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Custom Image Labeling Is Getting Easier Than Ever

The newest and one of the most interesting features from the Firebase — AutoML.

For the last few months, Firebase provided 2 options for using image labeling on mobile clients:

  1. Use their own pre-built model which can recognize around 400 categories which perform quite well until you want to be specific.
  2. Build your own model by using TensorFlow Lite and use it within Firebase ML. More about TensorFlow Lite you can check here.

Deeper comparison can be found here.

Okay, assuming you are here because the pre-built model is not really what your business needs cover and the second option with building your own model is too much, that's when AutoML appears on the stage. Or AutoML Vision Edge to be specific for mobile usage.

Usage of AutoML Vision Edge consists of two steps:

  1. Getting trained model from the images.
  2. Use it on the iOS/Android device.

Step 1. Getting trained model from the images

To start with AutoML open your firebase console at ML Kit tab. Within it, you can find AutoML labeled as “new”. Based on your plan you can have one or more created datasets. Also, Spark and Flame datasets are stored in a different way inside the platform, so in case your project will change the plan to Blaze and you want to have all the benefits from it please consider using this official migration guide.

Once your dataset is created you can proceed with providing the images that you want to recognize. To do it, you can use zip archive where folders will be labels for the images inside them or upload images on your own and assigning labels to them. Small note — Spark plan can only have 1000 images in one dataset.

First pitfalls during importing the images — documentation states that each individual image should be less than 30Mb but the reality is that only 5Mb otherwise you will get “Internal server error while importing data to dataset.” (for archive approach) and more descriptive error if you upload the image.

Official Firebase AutoML documentation.

Also, I was not able to start training the model with 10 images for each label — got “Please upload more images to start training” error. Actually, until I’ve refreshed the page without cache.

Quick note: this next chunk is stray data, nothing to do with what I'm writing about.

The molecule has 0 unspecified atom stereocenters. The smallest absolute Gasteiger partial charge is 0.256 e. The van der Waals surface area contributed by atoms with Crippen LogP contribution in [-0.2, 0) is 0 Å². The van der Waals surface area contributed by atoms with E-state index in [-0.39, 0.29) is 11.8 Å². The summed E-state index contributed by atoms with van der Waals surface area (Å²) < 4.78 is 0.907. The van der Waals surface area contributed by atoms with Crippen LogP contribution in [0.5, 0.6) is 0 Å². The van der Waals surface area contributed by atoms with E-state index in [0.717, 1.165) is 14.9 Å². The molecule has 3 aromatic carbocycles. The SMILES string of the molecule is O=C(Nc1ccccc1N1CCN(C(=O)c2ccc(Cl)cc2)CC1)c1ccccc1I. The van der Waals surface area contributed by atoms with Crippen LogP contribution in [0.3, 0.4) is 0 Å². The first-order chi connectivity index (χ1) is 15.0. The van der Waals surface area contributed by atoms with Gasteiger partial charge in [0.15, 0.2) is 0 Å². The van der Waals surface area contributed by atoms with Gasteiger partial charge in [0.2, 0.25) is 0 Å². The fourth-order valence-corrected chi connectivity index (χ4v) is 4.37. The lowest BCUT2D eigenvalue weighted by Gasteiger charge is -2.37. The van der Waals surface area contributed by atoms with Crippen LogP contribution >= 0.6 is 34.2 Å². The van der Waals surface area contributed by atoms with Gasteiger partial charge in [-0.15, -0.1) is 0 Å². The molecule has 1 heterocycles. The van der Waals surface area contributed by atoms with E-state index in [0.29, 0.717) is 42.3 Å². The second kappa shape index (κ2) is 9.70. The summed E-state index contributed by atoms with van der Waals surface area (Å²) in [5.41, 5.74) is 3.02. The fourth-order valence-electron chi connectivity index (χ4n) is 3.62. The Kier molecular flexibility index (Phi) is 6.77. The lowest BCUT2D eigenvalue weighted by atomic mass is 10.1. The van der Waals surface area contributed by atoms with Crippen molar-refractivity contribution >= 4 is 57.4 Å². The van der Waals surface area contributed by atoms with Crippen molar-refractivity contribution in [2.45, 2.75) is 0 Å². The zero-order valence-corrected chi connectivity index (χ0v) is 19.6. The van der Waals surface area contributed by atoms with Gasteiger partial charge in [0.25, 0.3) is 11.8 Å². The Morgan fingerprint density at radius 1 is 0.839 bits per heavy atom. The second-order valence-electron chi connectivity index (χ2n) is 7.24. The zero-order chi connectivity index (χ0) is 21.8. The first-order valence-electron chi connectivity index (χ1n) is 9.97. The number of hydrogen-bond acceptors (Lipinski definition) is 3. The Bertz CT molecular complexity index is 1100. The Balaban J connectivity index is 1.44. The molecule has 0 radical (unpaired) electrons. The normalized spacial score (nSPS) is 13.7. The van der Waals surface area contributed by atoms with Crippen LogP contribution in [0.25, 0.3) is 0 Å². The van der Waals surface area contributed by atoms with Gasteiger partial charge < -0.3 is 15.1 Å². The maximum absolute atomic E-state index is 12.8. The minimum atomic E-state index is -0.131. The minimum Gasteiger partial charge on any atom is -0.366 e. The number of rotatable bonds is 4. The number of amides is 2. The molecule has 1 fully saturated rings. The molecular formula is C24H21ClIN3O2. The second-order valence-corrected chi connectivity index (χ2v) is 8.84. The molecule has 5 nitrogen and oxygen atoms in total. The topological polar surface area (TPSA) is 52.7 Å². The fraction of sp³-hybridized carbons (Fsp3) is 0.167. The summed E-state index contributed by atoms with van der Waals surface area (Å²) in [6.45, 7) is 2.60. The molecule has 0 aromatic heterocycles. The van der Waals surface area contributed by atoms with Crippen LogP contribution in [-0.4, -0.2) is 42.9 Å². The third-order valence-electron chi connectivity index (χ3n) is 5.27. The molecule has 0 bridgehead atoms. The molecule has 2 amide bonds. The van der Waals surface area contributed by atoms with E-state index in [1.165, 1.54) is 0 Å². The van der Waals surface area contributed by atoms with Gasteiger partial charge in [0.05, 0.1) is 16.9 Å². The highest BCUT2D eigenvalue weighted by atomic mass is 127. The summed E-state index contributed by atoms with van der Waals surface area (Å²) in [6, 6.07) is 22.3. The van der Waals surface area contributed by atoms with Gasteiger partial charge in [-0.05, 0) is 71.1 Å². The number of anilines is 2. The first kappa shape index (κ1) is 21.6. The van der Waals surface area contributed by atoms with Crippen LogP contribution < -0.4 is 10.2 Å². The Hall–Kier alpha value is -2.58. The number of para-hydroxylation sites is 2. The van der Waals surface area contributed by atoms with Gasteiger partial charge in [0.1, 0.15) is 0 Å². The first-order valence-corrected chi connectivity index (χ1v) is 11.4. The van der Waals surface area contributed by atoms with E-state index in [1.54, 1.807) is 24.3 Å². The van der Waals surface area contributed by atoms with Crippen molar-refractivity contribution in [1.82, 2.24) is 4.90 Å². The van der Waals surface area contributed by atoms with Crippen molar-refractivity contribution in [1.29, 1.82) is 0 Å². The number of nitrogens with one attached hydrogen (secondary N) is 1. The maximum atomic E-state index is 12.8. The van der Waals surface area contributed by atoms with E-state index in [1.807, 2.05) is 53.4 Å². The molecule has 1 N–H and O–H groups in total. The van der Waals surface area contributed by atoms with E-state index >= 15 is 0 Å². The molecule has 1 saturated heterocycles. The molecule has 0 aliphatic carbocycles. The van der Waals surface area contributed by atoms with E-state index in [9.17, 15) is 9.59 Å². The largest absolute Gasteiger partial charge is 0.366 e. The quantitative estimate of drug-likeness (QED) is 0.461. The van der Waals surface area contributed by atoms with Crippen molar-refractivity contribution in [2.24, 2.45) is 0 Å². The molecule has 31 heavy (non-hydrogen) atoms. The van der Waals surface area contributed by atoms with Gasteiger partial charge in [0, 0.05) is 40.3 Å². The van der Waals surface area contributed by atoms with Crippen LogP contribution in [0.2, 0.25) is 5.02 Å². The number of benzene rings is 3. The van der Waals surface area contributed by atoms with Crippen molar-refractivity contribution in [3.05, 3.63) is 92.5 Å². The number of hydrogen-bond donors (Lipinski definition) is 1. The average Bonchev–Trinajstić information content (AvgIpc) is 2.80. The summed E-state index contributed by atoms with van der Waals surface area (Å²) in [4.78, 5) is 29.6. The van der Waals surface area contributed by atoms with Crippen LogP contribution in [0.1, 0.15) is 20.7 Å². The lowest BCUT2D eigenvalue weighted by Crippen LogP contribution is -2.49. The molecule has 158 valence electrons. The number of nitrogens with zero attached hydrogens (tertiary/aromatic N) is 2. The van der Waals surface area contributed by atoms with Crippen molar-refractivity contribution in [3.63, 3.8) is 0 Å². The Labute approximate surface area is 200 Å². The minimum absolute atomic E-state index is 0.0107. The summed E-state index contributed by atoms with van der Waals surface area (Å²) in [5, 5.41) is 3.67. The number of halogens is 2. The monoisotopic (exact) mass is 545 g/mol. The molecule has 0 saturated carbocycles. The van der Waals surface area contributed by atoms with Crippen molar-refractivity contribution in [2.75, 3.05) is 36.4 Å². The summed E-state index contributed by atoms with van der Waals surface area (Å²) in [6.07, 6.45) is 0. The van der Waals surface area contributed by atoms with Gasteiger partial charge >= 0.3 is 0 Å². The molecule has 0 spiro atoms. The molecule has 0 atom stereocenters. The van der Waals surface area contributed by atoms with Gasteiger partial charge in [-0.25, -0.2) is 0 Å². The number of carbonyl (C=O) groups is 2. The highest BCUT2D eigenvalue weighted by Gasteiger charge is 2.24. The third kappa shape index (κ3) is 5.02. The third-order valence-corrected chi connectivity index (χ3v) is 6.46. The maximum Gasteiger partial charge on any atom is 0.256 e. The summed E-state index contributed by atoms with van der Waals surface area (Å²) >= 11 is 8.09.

So, you have all the needed images and labels in place and ready to train the model. A really interesting feature is estimated latency and size of the built model, especially when iPhone 8 is the fastest from the list beating others Android devices almost in 3 times.

Estimated latency for iPhone 8
Estimated latency for Google Pixel 2 XL

Let the training begin — 1 dataset, 3 labels, 169 images, general purpose, training duration 30 minutes.

Important note — Spark plan gives you only 3 hours of training time in total for the project so it will be a good idea to try it on the test project before doing it on the one that specific to your app.

After training will be finished you will receive an email about it which is really nice. After that, you are able to download the model to bundle with the apps or publish it to use remotely and save a few megabytes of user traffic. Also, Firebase provides a nice dashboard to check general model metrics and test page to test it.

Step 2. Using AutoML on mobile (Android)

To start using the results of your work in your app first of all it should be Firebase ready. If it’s not, check the official guide to integrate Firebase.

Then we need to add two dependencies:

Based on your UI and goals you can use local, remote or local+remote approach.

For the local part, you should have downloaded an archive from the Firebase AutoML dashboard with these 3 files model.tflite, dict.txt, and manifest.jsonand put them into /assets/<model name>.

For the remote usage — use “Publish” option via the Firebase AutoMl dashboard.

Then you are ready to add some code:

  1. Register local/remote models in FirebaseModelManager.getInstance()
  2. Create an instance of FirebaseVisionImage from Bitmap, media.Image, ByteBuffer or a file path.
  3. Setup image labelerFirebaseVision.getInstance().getOnDeviceAutoMLImageLabeler(labelerOptions)
  4. (OPTIONAL but recommended for remote approach) Check if the remote model is downloadedFirebaseModelManager.getInstance().downloadRemoteModelIfNeeded(remoteModel)
  5. Provide an image to labeler and wait for a few milliseconds to magic happen labeler.processImage(image)
      .addOnSuccessListener {labels}
      .addOnFailureListener {exception}

Detailed code example can be found on the official page.


AutoML is a nice tool with a promising future especially for newcomers to the machine learning field. On the scales of the complexity comparing other ML Kit features for image labeling, AutoML will be right in between using pre-built models and custom models.

Volodia Chornenkyy

Interested in promising Android updates and cycling as well on the current trends and future possibilities for advanced mobile Android development.

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